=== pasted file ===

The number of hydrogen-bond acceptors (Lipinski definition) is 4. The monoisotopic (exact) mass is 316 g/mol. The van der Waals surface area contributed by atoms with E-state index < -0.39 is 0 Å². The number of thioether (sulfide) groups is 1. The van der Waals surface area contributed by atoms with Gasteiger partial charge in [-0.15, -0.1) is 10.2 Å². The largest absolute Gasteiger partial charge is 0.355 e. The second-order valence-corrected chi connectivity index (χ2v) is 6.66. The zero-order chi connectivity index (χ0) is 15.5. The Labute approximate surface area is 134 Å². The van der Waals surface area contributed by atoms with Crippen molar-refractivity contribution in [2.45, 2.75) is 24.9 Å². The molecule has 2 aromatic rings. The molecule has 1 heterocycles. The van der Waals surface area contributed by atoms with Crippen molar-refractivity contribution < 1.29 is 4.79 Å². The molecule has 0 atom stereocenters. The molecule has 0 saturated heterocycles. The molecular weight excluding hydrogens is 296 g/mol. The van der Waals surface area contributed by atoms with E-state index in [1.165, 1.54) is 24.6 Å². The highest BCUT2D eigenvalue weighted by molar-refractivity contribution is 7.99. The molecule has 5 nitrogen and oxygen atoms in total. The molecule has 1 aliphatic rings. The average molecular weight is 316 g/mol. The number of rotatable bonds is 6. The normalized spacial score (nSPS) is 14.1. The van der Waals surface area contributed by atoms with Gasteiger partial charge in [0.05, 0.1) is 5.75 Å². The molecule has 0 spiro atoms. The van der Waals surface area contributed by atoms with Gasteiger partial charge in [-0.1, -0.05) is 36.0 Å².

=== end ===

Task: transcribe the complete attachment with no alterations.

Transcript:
The number of hydrogen-bond acceptors (Lipinski definition) is 4. The monoisotopic (exact) mass is 316 g/mol. The van der Waals surface area contributed by atoms with E-state index < -0.39 is 0 Å². The number of thioether (sulfide) groups is 1. The van der Waals surface area contributed by atoms with Gasteiger partial charge in [-0.15, -0.1) is 10.2 Å². The largest absolute Gasteiger partial charge is 0.355 e. The second-order valence-corrected chi connectivity index (χ2v) is 6.66. The zero-order chi connectivity index (χ0) is 15.5. The Labute approximate surface area is 134 Å². The van der Waals surface area contributed by atoms with Crippen molar-refractivity contribution in [2.45, 2.75) is 24.9 Å². The molecule has 2 aromatic rings. The molecule has 1 heterocycles. The van der Waals surface area contributed by atoms with Crippen molar-refractivity contribution < 1.29 is 4.79 Å². The molecule has 0 atom stereocenters. The molecule has 0 saturated heterocycles. The molecular weight excluding hydrogens is 296 g/mol. The van der Waals surface area contributed by atoms with E-state index in [1.165, 1.54) is 24.6 Å². The highest BCUT2D eigenvalue weighted by molar-refractivity contribution is 7.99. The molecule has 5 nitrogen and oxygen atoms in total. The molecule has 1 aliphatic rings. The average molecular weight is 316 g/mol. The number of rotatable bonds is 6. The normalized spacial score (nSPS) is 14.1. The van der Waals surface area contributed by atoms with Gasteiger partial charge in [0.05, 0.1) is 5.75 Å². The molecule has 0 spiro atoms. The van der Waals surface area contributed by atoms with Gasteiger partial charge in [-0.1, -0.05) is 36.0 Å².